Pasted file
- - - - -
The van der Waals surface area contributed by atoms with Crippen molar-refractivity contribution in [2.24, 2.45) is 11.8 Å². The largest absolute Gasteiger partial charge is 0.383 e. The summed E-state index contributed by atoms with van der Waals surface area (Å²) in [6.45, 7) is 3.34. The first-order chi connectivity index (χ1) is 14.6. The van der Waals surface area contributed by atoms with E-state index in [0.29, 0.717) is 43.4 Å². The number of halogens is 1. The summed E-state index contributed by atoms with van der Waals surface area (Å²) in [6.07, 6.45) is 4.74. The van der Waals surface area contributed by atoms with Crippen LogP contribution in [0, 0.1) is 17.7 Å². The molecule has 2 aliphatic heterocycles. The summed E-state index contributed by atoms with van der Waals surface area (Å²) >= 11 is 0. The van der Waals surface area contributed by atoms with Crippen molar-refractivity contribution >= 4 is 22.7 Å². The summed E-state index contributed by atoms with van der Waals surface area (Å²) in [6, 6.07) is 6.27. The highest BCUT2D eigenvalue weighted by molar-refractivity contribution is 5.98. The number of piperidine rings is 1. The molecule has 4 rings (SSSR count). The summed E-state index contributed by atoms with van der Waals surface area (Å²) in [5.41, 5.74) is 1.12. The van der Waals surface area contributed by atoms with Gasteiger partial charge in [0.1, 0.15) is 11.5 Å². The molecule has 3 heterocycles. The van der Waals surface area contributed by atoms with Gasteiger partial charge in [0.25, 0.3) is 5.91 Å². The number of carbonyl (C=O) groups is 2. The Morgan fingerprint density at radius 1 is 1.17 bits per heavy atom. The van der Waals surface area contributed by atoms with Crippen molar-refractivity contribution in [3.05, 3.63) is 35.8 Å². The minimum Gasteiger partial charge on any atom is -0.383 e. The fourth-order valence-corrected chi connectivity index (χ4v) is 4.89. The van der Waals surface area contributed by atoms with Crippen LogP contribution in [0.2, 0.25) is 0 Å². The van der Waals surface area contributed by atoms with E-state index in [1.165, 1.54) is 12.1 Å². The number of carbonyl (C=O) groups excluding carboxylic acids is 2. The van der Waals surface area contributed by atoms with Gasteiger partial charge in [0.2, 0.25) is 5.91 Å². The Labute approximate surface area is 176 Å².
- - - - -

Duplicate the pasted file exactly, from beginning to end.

The van der Waals surface area contributed by atoms with Crippen molar-refractivity contribution in [2.24, 2.45) is 11.8 Å². The largest absolute Gasteiger partial charge is 0.383 e. The summed E-state index contributed by atoms with van der Waals surface area (Å²) in [6.45, 7) is 3.34. The first-order chi connectivity index (χ1) is 14.6. The van der Waals surface area contributed by atoms with E-state index in [0.29, 0.717) is 43.4 Å². The number of halogens is 1. The summed E-state index contributed by atoms with van der Waals surface area (Å²) in [6.07, 6.45) is 4.74. The van der Waals surface area contributed by atoms with Crippen LogP contribution in [0, 0.1) is 17.7 Å². The molecule has 2 aliphatic heterocycles. The summed E-state index contributed by atoms with van der Waals surface area (Å²) >= 11 is 0. The van der Waals surface area contributed by atoms with Crippen molar-refractivity contribution >= 4 is 22.7 Å². The summed E-state index contributed by atoms with van der Waals surface area (Å²) in [6, 6.07) is 6.27. The highest BCUT2D eigenvalue weighted by molar-refractivity contribution is 5.98. The number of piperidine rings is 1. The molecule has 4 rings (SSSR count). The summed E-state index contributed by atoms with van der Waals surface area (Å²) in [5.41, 5.74) is 1.12. The van der Waals surface area contributed by atoms with Gasteiger partial charge in [0.1, 0.15) is 11.5 Å². The molecule has 3 heterocycles. The van der Waals surface area contributed by atoms with Gasteiger partial charge in [0.25, 0.3) is 5.91 Å². The number of carbonyl (C=O) groups is 2. The Morgan fingerprint density at radius 1 is 1.17 bits per heavy atom. The van der Waals surface area contributed by atoms with Crippen molar-refractivity contribution in [3.05, 3.63) is 35.8 Å². The minimum Gasteiger partial charge on any atom is -0.383 e. The fourth-order valence-corrected chi connectivity index (χ4v) is 4.89. The van der Waals surface area contributed by atoms with Crippen LogP contribution in [0.2, 0.25) is 0 Å². The van der Waals surface area contributed by atoms with E-state index in [1.165, 1.54) is 12.1 Å². The number of carbonyl (C=O) groups excluding carboxylic acids is 2. The van der Waals surface area contributed by atoms with Gasteiger partial charge in [0.2, 0.25) is 5.91 Å². The Labute approximate surface area is 176 Å².